By the time of Jesus, the Roman Empire was in control of Israel. Again, not strictly speaking slavery but oppressed nonetheless, as another favorite “old” movie of mine depicts, again starring Charlton Heston – this time in “Ben Hur.”

Knowing this history of Israel, it has always struck me strange that the Jewish opponents of Jesus in John 8 make the proud statement that they “have never been enslaved to anyone.”

Really? Come on, guys!

Surely, they knew their own history. They read about it and celebrate it every spring as Passover!

Of course Jesus is talking about true, spiritual freedom from sin, death, and the power of the devil.

I contend that these Jews also knew what Jesus was talking about – spiritual slavery and freedom.

In that case, they are certainly correct. The covenant of God with Abraham involved his – and his family’s – true spiritual freedom. Even though they would be enslaved by the Egyptians, they were still truly free because of their faith in God.

But that freedom was always rooted in the Savior that God promised to send.

The first promise of that Savior was to Adam and Eve in Genesis 3:15. The promise was passed down through Adam’s family tree via his son Seth. The promise went through Noah and Shem on down to Abraham, Isaac, and Jacob.

But here’s where Jesus’ opponents got it wrong. They had the culmination of God’s promise of spiritual freedom standing right in front of them and they were rejecting him!

When Jesus says, “you will know the truth and the truth will set you free” he meant that they should continue in the faith in the Savior – which was him! – as did their ancestors.

Freedom is a wonderful thing. But unless you have an understanding, or experience a lack, of freedom, I don’t think you can truly grasp the magnitude of freedom.

Those of African descent who were brought to the United States as slaves have a distinct perspective on freedom. It was something they always hoped for. And something they rejoiced in finally having when Abraham Lincoln presented his Emancipation Proclamation which directly led to the Thirteenth Amendment of the United States Constitution abolishing slavery.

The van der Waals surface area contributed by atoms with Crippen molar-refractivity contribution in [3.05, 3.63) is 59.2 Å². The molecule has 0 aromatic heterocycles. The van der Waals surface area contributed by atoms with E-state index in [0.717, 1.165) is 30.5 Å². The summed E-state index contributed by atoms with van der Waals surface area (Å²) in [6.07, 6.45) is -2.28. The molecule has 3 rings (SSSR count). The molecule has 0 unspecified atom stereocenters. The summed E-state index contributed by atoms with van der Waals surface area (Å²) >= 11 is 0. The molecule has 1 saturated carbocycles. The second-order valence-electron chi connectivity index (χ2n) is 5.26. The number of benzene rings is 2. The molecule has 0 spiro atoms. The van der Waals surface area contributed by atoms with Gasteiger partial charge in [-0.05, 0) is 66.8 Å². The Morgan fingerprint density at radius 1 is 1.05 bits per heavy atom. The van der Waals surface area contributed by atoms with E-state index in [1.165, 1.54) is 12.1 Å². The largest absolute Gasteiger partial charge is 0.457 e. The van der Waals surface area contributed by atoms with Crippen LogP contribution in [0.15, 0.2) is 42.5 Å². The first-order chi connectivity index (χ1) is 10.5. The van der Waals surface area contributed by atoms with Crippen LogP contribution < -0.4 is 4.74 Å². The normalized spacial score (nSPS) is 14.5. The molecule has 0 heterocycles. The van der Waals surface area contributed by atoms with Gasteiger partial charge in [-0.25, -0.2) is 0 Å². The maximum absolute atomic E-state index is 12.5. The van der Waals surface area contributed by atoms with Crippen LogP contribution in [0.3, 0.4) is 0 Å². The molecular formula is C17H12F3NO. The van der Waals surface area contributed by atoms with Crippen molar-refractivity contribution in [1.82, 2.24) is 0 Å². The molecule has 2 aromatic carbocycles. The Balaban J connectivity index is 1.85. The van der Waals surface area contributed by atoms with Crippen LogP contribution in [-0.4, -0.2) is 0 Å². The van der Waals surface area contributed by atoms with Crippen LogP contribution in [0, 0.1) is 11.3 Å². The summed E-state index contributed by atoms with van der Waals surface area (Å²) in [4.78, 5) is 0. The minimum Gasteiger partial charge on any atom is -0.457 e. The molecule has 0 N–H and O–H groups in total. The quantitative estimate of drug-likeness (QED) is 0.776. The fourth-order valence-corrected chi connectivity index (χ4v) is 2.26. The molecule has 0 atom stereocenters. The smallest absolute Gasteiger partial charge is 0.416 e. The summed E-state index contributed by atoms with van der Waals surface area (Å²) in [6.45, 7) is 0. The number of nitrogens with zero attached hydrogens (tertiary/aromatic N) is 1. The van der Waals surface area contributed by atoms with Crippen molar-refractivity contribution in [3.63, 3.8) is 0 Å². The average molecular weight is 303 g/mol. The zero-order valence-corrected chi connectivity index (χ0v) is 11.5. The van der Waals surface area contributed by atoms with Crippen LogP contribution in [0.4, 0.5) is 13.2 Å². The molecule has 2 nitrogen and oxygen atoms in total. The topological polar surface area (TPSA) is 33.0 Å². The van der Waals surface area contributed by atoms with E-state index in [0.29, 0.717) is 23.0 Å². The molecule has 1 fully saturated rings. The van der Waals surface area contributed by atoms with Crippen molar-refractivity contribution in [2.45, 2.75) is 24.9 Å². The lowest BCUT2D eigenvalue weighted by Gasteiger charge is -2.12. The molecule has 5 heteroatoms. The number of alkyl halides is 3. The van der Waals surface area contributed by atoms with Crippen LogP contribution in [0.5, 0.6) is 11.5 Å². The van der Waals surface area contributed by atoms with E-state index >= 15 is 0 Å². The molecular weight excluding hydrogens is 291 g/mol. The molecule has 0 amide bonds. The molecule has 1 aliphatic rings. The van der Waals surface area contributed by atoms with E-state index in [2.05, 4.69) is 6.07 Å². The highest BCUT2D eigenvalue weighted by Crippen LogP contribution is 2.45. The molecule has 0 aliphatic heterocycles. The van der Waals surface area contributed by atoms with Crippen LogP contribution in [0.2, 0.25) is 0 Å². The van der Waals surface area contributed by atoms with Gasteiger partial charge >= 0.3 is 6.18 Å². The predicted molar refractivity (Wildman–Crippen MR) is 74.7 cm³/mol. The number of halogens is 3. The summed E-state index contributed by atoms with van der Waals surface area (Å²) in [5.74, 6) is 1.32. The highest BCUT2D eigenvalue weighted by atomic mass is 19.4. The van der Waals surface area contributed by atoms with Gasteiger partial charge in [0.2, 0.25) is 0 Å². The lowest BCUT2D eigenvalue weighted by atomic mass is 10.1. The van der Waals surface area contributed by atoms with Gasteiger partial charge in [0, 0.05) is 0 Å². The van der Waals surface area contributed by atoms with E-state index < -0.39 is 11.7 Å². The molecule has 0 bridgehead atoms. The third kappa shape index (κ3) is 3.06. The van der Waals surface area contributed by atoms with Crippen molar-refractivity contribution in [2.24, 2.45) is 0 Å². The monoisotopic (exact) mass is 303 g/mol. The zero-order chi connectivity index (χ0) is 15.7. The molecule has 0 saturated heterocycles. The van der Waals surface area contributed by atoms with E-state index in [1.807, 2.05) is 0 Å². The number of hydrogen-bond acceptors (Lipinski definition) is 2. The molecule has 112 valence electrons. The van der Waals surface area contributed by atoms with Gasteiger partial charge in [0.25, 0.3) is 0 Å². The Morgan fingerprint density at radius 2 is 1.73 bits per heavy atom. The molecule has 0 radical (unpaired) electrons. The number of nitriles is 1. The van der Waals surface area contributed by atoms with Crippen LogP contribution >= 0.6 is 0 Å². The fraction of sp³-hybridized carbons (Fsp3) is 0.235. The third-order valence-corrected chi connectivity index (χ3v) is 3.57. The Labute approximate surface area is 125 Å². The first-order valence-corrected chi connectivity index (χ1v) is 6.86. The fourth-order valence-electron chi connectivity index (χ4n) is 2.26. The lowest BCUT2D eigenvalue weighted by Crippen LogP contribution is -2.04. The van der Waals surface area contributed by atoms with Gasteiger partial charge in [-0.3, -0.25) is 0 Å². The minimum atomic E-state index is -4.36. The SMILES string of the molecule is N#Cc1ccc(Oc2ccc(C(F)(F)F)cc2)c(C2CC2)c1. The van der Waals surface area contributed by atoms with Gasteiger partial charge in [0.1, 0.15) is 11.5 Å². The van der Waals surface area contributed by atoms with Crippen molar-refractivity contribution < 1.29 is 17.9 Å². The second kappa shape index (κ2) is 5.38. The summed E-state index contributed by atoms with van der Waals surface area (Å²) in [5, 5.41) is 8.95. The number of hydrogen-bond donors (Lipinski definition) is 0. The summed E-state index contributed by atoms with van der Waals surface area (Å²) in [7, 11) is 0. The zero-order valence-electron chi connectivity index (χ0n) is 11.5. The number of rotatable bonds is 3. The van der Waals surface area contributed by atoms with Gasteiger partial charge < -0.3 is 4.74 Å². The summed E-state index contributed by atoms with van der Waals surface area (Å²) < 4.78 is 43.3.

If you have never endured the scourge of slavery, it is hard to understand fully what freedom really is.

But you and I are in bondage. We are in bondage to sin. We are conceived and born in this slavery.

“By his own powers he is not able to aid, do, work, or agree in working anything toward his conversion. He cannot do this fully, halfway, or even in part—not even in the smallest or most trivial part. He is sin’s [slave] and the devil’s captive….” (Formula of Concord, Solid Declaration Art. II – Free Will, or Human Powers – quoted from A Reader’s Edition of the Book of Concord, © 2005, 2006 Concordia Publishing House, St. Louis, MO p 521)

Bad news, indeed! But there is good news! Jesus announced and implemented his own Emancipation Proclamation!

“So if the Son sets you free, you will be free indeed” (John 8:36).

And that is exactly what Jesus did! The Son of God sets us free! He took our sin and paid the cost of our sin on the cross. He freed us from sin, death, and the devil!

We are free, indeed!

But free to do what?

Free to live. Free to love. Free to proclaim this freedom to other slaves of sin.